Why K.R. Meera’s ‘Jezebel’ is not exactly a ‘good bad book’

This feminist novel resorts to tricks of popular narratives to create an unputdownable story for a larger readership

GN Bureau | October 12, 2022


#culture   #gender   #feminism   #literature   #fiction   #K.R. Meera   #society  


Jezebel
By K.R. Meera
(Translated from the Malayalam by Abhirami Girija Sriram and K.S. Bijukumar)
Hamish Hamilton, 400 pages, Rs 599

‘Jezebel’, K.R. Meera’s latest novel to be published in English, has two things going for it – feminism and a compulsive narrative. In between, a predilection for melodrama leaves no scope for nuances. A lively soap opera that would be highly popular is what this novel aims to be.

That, however, is not intended as a charge against the novel. Indeed, Meera could be charting a new territory in making intentional and careful use of the ingredients from popular narrative structures to draw the attention of indifferent bystanders and engage them in a difficult conversation.

The novel itself confesses the soap opera part: “John’s wedding was a frugal affair. George Jerome Marakkaran stood ramrod stiff, hands clasped behind his back, chin tilted up at a hundred-and-twenty degrees. In his sandalwood-coloured silk jibba and gold-bordered mundu, he looked every bit the father in television serials.” He is no exception; almost all characters and situations befit TV serials. There are no surprises, no nuances, no gray between black and white.   

Before ‘Sooryane Aninja Oru Sthree’ was published in 2018, the Malayalam author had given the gist of it in these words: “The book tells a story of the conflict between a woman, her body, family, the church and the law. The title is from ‘Woman Clothed in Sun’ in the Bible’s Book of Revelation.” (Read a short conversation with Meera from 2016: https://www.governancenow.com/news/regular-story/conversation-writer-kr-meera)

Jezebel, a young doctor, has all the joys and happiness of her life taken away from her when she marries the wrong man. He might have his own reasons for being morose, but he does not even once show any affection towards her. His father, straight from TV serials, is only worse. Mother-in-law, however, is kind-hearted even if meek, and she too sticks to those adjectives till the end. Jezebel’s parents, too, are characters who refuse to come out of clichés. The result is a series of unfortunate events, and they all end up in a family court for divorce.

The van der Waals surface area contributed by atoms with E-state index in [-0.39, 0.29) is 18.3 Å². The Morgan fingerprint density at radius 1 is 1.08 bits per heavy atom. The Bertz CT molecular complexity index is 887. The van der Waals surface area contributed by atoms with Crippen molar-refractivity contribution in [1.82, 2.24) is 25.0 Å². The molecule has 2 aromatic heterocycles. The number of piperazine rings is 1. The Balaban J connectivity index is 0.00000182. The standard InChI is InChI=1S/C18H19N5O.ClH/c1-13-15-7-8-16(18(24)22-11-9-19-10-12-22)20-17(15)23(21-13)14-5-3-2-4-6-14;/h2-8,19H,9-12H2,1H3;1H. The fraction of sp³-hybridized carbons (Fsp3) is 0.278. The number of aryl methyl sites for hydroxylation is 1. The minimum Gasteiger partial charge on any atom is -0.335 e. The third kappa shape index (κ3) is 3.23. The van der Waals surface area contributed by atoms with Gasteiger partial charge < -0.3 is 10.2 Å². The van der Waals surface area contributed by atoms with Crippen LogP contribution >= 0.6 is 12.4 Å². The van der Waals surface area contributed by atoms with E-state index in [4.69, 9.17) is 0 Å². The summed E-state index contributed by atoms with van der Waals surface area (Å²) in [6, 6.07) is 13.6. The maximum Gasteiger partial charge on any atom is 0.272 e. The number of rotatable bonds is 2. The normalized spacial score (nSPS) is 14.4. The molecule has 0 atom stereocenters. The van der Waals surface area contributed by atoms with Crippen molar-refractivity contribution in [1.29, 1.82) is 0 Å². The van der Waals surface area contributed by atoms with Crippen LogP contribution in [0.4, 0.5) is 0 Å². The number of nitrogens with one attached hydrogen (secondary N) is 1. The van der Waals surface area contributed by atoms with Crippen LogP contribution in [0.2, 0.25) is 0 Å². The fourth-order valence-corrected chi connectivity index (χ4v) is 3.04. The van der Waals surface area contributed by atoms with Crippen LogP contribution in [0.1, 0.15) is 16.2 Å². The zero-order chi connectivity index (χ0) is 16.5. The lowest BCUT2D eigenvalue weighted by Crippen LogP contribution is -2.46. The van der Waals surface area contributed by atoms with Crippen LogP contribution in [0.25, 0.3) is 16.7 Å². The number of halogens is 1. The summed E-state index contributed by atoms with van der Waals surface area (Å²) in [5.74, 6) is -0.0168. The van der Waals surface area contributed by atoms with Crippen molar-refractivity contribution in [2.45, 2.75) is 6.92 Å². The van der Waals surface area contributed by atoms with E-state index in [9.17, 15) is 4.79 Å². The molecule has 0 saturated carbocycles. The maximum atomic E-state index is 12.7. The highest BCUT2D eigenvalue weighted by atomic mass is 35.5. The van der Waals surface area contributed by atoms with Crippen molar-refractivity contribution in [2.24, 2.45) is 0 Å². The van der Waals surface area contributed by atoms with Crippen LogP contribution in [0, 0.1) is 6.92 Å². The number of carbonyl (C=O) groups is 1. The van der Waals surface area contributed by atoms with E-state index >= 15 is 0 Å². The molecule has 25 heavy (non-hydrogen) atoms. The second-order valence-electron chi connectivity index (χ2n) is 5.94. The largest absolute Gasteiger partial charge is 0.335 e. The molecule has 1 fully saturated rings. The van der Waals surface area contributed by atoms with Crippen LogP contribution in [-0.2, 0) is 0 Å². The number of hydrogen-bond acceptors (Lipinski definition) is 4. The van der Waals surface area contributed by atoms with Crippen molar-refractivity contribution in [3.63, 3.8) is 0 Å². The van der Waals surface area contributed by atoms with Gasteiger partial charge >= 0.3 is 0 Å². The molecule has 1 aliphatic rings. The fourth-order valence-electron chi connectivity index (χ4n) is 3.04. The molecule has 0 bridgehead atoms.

The court hearings frame the narrative, with the (very filmy) lawyer’s dramatic queries triggering flashbacks, each a tale of blood-curdling misery, shocking injustice or unbearable trauma – a veritable catalogue of the woes of a half of the world even in this day and age. Each ordeal leads the reader to the next in a highly skilfully woven narrative that becomes unputdownable after the opening.

That, arguably, is what Meera is aiming for, getting every reader to care for the fate of the characters no matter how stereotypical they might be. Indeed, their being stereotypes helps in making the story universal, whereas nuances and specifics might have pulled the project in the other direction.

Jezebel’s travails unfold at a fiery pace, aided by smooth prose. The translation by Abhirami Girija Sriram and K.S. Bijukumar has not a single jarring note; and choice of right words, especially verbs, makes the writing supple.

While Meera’s story-telling abilities are way above average, the simplistic treatment may mar the reading experience for a few readers. Paradoxically, that is what may compel the kind of readers who don’t bother about ‘feminism’ and ‘patriarchy’ to keep reading this novel till the end, and even think through it.

Orwell (via G.K. Chesterton) called ‘Uncle Tom’s Cabin’ a “good bad book” – “the kind of book that has no literary pretensions but which remains readable when more serious productions have perished”. Jezebel is not bad, it’s a very good somewhat-above-average book.
 

Comments

 

Other News

Mumbai Airport: Less congestion, fewer delays, says MoCA

Mumbai is one of busiest airports in India, handling a large volume of domestic and international flights including military, non-scheduled and general aviation flights. Mumbai`s Chhatrapati Shivaji Maharaj International Airport (CSMIA) has two intersecting runways which cannot be operated

“900 tenders worth Rs 150 crore?” For ward-level works: BMC

BrihanMumbai municipal corporation is floating nearly 900 tenders worth of Rs 150 crore in the next 10 days, but that is only for ward-level civic works, the BMC clarified on Monday, reacting to reports in a section of media.    “Since there are 25 wards in BMC, it involves m

Elections 2024: Banks, post offices to chip in for voter education

In a first-of-its-kind initiative, Election Commission of India (ECI) on Monday signed a memorandum of understanding (MoU) with two prominent organisations, the Indian Banks’ Association (IBA) and the Department of Posts (DoP), to amplify its voter outreach and awareness efforts ahead of the forthcom

Charming tales of the Snakeman’s early years

Snakes, Drugs and Rock ’N’ Roll: My Early Years By Romulus Whitaker with Janaki Lenin HarperCollins, 400 pages, Rs 699

Gripping graphic narrative helps make sense of pandemics past

The Moral Contagion By Julia Hauser and Sarnath Banerjee HarperCollins, 140 pages, Rs 699 The world has lar

“Globally, there is unprecedented positivity for India”

Addressing the Viksit Bharat Viksit Uttar Pradesh program in Lucknow on Monday, prime minister Narendra Modi launched 14,000 projects across the state, worth more than Rs 10 lakh crore at the fourth groundbreaking ceremony of UP Global Investors Summit held in February 2023. The projects relate to sectors

Visionary Talk: Amitabh Gupta, Pune Police Commissioner with Kailashnath Adhikari, MD, Governance Now


Archives

Current Issue

Opinion

Facebook Twitter Google Plus Linkedin Subscribe Newsletter

Twitter